I have had a few emails and comments overnight regarding the defeat yesterday at Stanley Park.
There was a common theme - and one that I will disagree with - in that Billy Godleman made the wrong decision in entrusting the penultimate over to Hardus Viljoen.
Why wouldn't he? Hardus is an experienced bowler who has carried out the role well many times over his career. In the game against Warwickshire he bowled a nigh-perfect closing over and the hope would have been that he replicated that. He has done similarly many times in South Africa and doubtless will many times for us in the future. Brought over as our strike bowler, he has earned that reputation for a reason.
Yet sometimes it goes wrong, for him and for all bowlers. The margin between a ball that is hit and one that isn't is small and you have to second guess what the batsman is planning. You get it wrong, and he goes back in his crease to one that you bowl short of a length, it travels. Or he may come down the track, or back away outside leg, go the other way to scoop, or simply edge it.
You get the picture. It isn't as simple as 'he bowled badly' on occasion and you have to credit the batsman when it happens. Look at Ben Stokes in the Kolkata T20 World Cup Final, when the sixes were raining from Carlos Brathwaite's bat and he conceded 24 from the over. Did it make Stokes a bad player? Of course not. He is a far superior cricketer to Brathwaite and has bestrode this year's IPL like a colossus, but on that night he got his lengths wrong and the West Indian kept hitting through the line to great effect.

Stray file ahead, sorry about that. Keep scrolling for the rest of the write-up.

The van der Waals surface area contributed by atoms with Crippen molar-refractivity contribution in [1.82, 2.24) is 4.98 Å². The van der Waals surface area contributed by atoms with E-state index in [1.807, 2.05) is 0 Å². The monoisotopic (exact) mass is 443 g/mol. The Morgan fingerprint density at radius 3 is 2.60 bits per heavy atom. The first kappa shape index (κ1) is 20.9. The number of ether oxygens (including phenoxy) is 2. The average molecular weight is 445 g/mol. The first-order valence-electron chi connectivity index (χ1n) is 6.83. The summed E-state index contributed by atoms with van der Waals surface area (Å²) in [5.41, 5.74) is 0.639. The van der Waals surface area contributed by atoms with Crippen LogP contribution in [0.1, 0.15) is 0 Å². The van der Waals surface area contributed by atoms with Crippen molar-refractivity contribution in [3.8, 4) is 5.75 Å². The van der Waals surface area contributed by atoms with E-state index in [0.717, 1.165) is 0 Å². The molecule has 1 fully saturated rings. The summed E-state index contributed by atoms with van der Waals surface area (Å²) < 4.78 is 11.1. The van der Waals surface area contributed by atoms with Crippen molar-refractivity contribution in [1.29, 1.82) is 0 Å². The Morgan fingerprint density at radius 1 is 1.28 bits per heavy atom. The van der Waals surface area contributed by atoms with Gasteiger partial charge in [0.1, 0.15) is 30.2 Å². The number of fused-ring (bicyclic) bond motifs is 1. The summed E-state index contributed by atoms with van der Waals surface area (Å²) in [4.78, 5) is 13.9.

If they repeated that final over a hundred times, my money would be on Stokes in at least 95 of them, probably more, because he is s stellar cricketer.
It is especially an issue for fast bowlers and for Hardus Viljoen read Mark Footitt, or Devon Malcolm. They get it right, when body and mind are in synch and they are lethal. Get it wrong, at that pace, it flies away, anywhere and everywhere.
The only other option for Billy Godleman yesterday was Matt Critchley, but the critics would have had a field day had a young leggie been given the ball and been hit. He could have thrown the ball to Alex Hughes or Luis Reece, but neither had bowled in the innings and being then given the penultimate over is a tough gig. Let's be honest, we are all wise after the event.
No, Billy called it right but it didn't work yesterday. By the same token, it doesn't make Hardus a bad bowler by a long chalk.
Finally today, the wicket-keeping of Daryn Smit will have given food for thought when the T20 starts. A leg side stumping from a wide by Jeevan Mendis yesterday was further proof of his credentials and he has yet to concede a bye in the games in which he has kept. The decision between Smit and Gary Wilson for the short form of the game will be interesting and just one of many decisions that John Wright will need to make when he gets over.
Mind you, he has a gem in Shiv Thakor. What a player the young all rounder is and to bowl such a spell on a small ground when the batsmen are going for it reinforced his growing reputation, as did his earlier clean hitting. When this reviled new competition gets up and running he will be a very sound 'pick' for one of the sides.
The signs are we are much improved and good displays against Leicestershire and Worcestershire in the coming days can reinforce that opinion.
More from me soon.